Degree choices have changed over the last decade. Courses that were popular in the last ten years are losing their top rankings. And the pattern is bound to change even further.
According to UCAS (the Universities and Colleges Admissions Service), more than 500,000 applicants successfully secured places in UK universities and colleges in 2014, up nearly 3.4% on the previous year with the overall acceptance ratio steady at around 73%.
Applications have risen by around 20% with around 2.4 million applications in 2007 and 2.8 million applications in 2014 (each person can make five applications).
These numbers show how the patterns of applications to different subjects changed over the years.
Many subjects suffered a downturn in 2012 when fees of £9,000 were introduced. Some subjects have bounced back from that dip better than others, though UCAS indicates that current demand levels are slightly lower than they would have been without the fee hike.
Computer science is consistently in the top 10 for applications – but also has one of the highest dropout rates.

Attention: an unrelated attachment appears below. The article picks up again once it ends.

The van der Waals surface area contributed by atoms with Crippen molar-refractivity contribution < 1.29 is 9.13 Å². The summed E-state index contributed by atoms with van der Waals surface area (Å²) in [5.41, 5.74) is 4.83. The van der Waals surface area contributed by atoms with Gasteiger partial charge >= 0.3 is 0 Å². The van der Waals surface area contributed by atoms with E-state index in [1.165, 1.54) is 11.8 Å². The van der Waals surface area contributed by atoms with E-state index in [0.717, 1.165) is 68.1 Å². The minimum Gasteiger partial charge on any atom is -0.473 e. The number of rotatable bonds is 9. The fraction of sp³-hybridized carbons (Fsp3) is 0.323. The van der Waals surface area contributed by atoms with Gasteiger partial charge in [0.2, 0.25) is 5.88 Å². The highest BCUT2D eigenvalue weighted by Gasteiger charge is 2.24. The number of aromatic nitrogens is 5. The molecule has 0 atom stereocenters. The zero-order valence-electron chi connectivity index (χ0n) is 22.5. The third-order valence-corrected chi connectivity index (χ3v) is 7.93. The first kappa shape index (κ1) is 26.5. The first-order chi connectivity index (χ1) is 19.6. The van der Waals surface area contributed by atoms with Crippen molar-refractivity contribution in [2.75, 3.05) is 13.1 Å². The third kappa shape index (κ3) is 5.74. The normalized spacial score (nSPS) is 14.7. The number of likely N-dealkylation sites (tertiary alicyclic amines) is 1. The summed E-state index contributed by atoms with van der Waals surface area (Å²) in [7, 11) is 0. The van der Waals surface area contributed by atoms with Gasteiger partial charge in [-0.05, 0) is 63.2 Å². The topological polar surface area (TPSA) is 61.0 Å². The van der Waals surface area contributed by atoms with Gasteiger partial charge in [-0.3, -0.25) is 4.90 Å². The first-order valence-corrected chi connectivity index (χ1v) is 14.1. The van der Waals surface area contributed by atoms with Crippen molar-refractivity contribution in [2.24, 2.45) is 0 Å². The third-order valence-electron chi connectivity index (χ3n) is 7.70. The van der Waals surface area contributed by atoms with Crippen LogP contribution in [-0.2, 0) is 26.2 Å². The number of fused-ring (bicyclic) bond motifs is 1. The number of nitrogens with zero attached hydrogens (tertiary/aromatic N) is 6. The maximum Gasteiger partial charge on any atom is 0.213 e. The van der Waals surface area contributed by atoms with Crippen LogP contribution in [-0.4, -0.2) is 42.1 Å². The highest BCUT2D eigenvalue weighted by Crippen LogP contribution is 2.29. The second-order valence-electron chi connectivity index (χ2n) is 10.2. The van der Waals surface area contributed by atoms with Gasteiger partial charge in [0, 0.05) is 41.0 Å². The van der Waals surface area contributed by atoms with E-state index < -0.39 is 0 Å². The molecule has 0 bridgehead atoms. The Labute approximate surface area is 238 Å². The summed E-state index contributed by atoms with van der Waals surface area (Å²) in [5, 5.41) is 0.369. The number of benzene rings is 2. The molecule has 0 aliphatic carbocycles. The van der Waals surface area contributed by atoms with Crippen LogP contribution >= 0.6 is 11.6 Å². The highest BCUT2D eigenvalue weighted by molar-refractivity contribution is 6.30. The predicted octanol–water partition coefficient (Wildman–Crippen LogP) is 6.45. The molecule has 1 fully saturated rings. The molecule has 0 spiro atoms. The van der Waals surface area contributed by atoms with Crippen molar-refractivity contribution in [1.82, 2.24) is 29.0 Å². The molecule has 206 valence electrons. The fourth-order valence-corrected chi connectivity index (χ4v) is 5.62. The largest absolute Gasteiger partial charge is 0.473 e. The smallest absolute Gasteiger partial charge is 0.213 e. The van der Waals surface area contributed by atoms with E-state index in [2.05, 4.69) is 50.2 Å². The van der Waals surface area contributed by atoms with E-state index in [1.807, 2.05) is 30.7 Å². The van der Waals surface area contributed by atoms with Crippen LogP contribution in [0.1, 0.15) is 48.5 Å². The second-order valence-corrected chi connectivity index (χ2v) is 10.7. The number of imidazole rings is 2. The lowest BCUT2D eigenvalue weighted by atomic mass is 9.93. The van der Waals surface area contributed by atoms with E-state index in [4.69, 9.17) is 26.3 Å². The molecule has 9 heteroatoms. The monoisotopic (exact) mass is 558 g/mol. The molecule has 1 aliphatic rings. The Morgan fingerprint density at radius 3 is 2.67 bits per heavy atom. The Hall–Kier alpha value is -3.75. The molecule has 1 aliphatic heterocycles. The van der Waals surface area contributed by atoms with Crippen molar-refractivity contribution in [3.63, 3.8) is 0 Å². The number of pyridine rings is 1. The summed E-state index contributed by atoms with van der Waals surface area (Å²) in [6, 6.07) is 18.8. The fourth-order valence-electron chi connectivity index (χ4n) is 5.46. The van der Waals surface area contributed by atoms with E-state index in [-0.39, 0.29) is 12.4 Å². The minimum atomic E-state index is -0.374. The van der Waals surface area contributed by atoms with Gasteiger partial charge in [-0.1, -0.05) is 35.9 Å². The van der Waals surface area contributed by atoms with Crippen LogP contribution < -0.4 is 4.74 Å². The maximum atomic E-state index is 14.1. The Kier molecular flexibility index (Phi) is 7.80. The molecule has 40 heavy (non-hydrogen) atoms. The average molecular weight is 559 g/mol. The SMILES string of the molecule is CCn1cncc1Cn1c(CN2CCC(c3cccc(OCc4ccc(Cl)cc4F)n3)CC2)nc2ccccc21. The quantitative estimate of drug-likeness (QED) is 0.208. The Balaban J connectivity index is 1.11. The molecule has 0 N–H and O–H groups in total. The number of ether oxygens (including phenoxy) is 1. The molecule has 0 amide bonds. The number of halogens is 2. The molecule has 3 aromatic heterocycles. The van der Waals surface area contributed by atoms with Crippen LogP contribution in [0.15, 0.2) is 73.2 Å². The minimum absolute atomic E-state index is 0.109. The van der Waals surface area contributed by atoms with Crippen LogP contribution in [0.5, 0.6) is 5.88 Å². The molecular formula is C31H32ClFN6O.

According to the US National Centre for Educational Statistics (NCES) of the 1,716,000 bachelor’s degrees conferred in 2010-11, the most popular areas were business (365,000), social sciences and history (177,000), health professions and related programs (143,000), education (104,000), and psychology (101,000).
US data analysts, Media Factual, who host the CollegeFactual.com website, identify business as the most popular current degree programme followed by psychology, nursing, biology, teacher training, criminology, accounting, humanities, English and history.
According to NCES, business studies has been accounting for around 20% of all undergraduate degrees in the US since the mid-70s.
For comparison, the corresponding figure for business and related areas in the UK is around 10% and has been steady at that rate for nearly a decade.
Education-related degrees in the US have fallen from around 21% in 1970 to approximately 6% now.
However, the largest rises have been in the miscellaneous catch-all category of “other fields” which has risen steadily from 9% in 1970 to 25% in 2012.
This category includes, amongst others, courses related to health professions, law enforcement, and leisure and fitness studies.
This post originally appeared at BBC.CO.UK.